The Hottest Year Since '07

Posted by urbandigs

Fri Aug 17th, 2012 11:32 AM

A: Ok the year is not over yet, but at this point I can confidently say that this market is quickly shaping up to be the hottest market I have experienced in Manhattan real estate since the peak back in 2007. This is a combination of sustained new contract activity, declining inventory trends, and "price action". Out of these 3 micro market forces, only "price action" is measured at a lag as we wait for price discovery on deals that were signed months ago. Therefore, all the activity from April through July should start to reveal itself in the upcoming quarterly reports. Expect these reports to show positive price trends..

Lets get right into the data and put the pieces together on where Manhattan is right now and where we came from. I am a big fan of keeping it simple, so lets look at what Manhattan is producing on a monthly basis over the last 3 years; both new contracts signed and new supply coming to market.

MANHATTAN MONTHLY NEW DEAL VOLUME SINCE 2009 (contract activity)

aug_dealvol.jpg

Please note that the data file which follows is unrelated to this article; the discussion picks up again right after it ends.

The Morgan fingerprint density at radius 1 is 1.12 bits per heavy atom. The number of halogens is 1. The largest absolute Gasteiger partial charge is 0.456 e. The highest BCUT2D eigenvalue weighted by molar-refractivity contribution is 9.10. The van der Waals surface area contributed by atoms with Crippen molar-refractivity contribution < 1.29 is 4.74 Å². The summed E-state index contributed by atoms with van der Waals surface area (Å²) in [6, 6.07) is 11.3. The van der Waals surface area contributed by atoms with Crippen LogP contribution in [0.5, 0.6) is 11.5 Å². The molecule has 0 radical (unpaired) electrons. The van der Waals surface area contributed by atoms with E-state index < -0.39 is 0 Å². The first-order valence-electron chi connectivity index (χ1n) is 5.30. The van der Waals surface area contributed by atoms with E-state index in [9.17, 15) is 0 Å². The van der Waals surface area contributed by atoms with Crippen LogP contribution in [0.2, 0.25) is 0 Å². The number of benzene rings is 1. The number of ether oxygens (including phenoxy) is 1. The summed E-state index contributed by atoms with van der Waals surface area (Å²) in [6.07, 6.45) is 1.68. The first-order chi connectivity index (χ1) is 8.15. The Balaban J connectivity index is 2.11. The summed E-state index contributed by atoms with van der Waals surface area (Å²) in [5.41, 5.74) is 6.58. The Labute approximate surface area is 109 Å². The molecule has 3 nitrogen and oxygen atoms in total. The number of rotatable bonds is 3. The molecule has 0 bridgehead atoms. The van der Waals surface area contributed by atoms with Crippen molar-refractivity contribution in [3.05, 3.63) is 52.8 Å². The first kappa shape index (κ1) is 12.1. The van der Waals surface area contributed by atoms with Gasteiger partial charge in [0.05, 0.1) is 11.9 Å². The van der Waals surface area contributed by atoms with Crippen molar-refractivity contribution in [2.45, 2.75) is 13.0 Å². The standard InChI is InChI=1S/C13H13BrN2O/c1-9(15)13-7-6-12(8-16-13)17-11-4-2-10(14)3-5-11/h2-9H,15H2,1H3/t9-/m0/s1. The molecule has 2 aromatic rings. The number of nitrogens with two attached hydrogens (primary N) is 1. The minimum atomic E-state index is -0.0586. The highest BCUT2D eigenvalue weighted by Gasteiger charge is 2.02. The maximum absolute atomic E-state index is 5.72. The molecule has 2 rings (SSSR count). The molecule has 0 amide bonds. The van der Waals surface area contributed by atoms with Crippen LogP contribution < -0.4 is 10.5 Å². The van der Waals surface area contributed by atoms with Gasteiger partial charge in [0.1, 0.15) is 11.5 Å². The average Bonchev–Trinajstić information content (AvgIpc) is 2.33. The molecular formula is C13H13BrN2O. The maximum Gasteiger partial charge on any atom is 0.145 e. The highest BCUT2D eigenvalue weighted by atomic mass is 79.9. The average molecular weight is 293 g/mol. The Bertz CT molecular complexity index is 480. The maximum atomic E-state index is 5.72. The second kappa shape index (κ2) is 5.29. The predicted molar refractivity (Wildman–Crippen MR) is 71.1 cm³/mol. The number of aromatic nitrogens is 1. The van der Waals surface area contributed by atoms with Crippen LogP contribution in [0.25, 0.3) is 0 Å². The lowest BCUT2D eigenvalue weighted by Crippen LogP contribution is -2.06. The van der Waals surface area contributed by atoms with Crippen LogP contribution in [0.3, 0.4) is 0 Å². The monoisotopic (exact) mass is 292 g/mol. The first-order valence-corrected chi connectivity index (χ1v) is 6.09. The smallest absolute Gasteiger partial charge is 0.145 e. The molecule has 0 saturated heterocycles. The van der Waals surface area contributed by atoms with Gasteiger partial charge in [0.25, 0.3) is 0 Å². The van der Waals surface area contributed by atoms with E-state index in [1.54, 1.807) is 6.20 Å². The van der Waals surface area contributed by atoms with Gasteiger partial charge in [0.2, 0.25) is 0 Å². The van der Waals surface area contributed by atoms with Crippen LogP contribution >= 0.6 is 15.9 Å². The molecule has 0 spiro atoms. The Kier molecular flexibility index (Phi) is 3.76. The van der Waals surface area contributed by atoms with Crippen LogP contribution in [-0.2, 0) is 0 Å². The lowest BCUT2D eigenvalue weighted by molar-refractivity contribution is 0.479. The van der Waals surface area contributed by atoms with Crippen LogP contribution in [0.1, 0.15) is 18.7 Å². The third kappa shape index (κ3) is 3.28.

Conclusions: I chose 2009 as the start point for this monthly bar chart to show you just how far Manhattan has come since the height of the credit crisis and how long the market has sustained recent high levels of new deal volume. As a seasonal marketplace, the months of March through June typically sees the highest levels of deal volume throughout the calendar year -- but this year, the months of March through July have blown past prior years production! Most of these deals (either still pending sales or closed but not filed by the City Register yet) will eventually get filed, become public record, and populate the quarterly reports. Since I am a buyer's broker working on the front lines of Manhattan real estate I can tell you that today's marketplace, while still active, is not as "frenzy-ish" as it was 2-4 months ago -- but overall, this is the strongest 6 months of action I have seen since 2007! The chart shows this month-to-month "tick-down", but we must acknowledge that compared to the same period in years past we are still solidly outperforming; and August so far looks to continue that trend.